40 Years of Black United Students

Regina Garcia Cano

Organization recognizes its strength, service

During the last four decades, several people have come and left Kent State. Many organizations have been founded and later disintegrated.

Black United Students, however, has stood strong.

“We are commemorating 40 years worth of organizational strength and service to our community,” BUS President Ashley Tolliver said. “Black United Students is the first organization of its kind in the country.”

Since it was founded in 1968, Tolliver said, BUS has been the voice for black students on this campus.

“BUS is the liaison between minority students and the administration at Kent State University,” Tolliver said. “The administration is not going to try to come to our communities and see what it is exactly that we need. However, when BUS demands to address those issues, then they are addressed.”

Timothy Moore, president of BUS in 1971 and current associate dean of the College of Arts and Sciences, said he sees Black United Students as a group of people willing to fight the good fight.

For Tolliver, the biggest conquest in this fight has been Oscar Ritchie Hall.

“Nothing at this campus was given to us; everything was taken by our students,” Tolliver said. “We had a goal, we met a goal and we continue to set goals and meet them.”

Before Oscar Ritchie Hall was designated as the Center of Pan-African Culture and the department of Pan-African studies in 1977, the Kuumba House was the home away from home for black students.

“It was a house that we had for our use, to play our own music, to cook our food, to chill in a predominantly white campus,” Moore said. “The university worked with the students to give them this environment so that they would feel more welcome and they could began to learn more about themselves and our history.”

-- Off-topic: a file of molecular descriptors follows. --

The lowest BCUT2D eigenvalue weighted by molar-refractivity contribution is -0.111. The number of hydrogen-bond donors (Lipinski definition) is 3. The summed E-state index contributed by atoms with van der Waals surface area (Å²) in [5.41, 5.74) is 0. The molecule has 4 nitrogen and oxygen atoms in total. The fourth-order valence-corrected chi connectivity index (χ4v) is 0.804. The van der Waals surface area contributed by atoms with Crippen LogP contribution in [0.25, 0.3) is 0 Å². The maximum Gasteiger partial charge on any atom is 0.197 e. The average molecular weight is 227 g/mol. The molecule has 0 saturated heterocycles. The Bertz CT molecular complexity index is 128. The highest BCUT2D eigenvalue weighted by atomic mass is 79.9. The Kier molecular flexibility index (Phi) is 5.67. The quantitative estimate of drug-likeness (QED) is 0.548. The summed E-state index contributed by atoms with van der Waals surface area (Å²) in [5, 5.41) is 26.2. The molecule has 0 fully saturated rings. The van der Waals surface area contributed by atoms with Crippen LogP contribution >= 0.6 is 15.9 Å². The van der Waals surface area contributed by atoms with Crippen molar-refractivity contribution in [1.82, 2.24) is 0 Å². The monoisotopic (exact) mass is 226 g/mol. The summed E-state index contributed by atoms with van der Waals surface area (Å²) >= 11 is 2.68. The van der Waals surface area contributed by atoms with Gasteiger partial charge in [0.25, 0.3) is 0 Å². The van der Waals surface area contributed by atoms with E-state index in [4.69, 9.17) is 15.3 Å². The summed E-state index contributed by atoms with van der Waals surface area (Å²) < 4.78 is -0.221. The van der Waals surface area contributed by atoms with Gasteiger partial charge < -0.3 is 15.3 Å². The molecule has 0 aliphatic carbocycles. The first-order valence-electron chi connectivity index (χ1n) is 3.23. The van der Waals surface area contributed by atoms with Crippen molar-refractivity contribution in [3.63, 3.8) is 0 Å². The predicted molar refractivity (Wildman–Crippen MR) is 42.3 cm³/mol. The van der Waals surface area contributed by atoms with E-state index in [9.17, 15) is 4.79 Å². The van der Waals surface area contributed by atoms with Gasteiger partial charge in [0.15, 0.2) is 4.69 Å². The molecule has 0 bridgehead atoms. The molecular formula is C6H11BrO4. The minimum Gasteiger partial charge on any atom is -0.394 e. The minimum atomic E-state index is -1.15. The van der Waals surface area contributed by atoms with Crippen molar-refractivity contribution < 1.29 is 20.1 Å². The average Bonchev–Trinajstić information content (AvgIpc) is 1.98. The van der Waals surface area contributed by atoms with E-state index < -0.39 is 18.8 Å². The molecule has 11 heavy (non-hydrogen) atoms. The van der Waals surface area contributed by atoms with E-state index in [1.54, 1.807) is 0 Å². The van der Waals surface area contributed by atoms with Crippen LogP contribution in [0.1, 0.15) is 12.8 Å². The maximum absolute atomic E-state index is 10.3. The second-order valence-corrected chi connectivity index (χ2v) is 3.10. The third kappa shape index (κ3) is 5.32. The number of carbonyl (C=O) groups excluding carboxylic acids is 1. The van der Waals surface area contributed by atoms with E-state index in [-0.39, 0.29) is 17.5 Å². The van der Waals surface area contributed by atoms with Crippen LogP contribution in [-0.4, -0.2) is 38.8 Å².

Tolliver said a characteristic that separates Black United Students from the rest of the organizations is its leadership.

“Some people may not agree with our agendas, but they really agree that this is an organized student group, and it is a student group of power,” she said.

But for Moore, more black males should step up in the organization’s leadership positions.

“From my time as president of to the present, black females have always been more consistently dedicated to doing the work that the organization requires,” Moore said.

BUS Historian Dylan Sellers said the organization is the umbrella for all other black student groups on campus.

Sellers said the impact of BUS is not limited to the Kent State community. For several years, the organization has collaborated with the Skeels-Mathews and King-Kennedy community centers.

Traci Williams, instructor of Pan-African studies, was president of BUS in 1998.

For her, the organization was more than an extra-curricular activity.

“It taught me how to work with many different types of people, from administration, to students, to international students,” Williams said. “It really taught me how to be a good leader and how to adapt and how to compromise.

“I really feel that if it wasn’t for Black United Students and the department of Pan-African studies, I wouldn’t be the woman that I am today.”

Analyzing what the organization has accomplished and its to-do list, Sellers said the organization needs to work with the university to heighten the retention rate of young black males and females.

Also, Sellers said, BUS needs to build conversations with students across campus to try to dispel stereotypes on the organization.

“I really would like to build conversation to effect change on this campus as far as race concerns because these are obstacles that we need to get over as a society not only as Kent State,” Sellers said.

Contact minority affairs reporter Regina Garcia Cano at [email protected].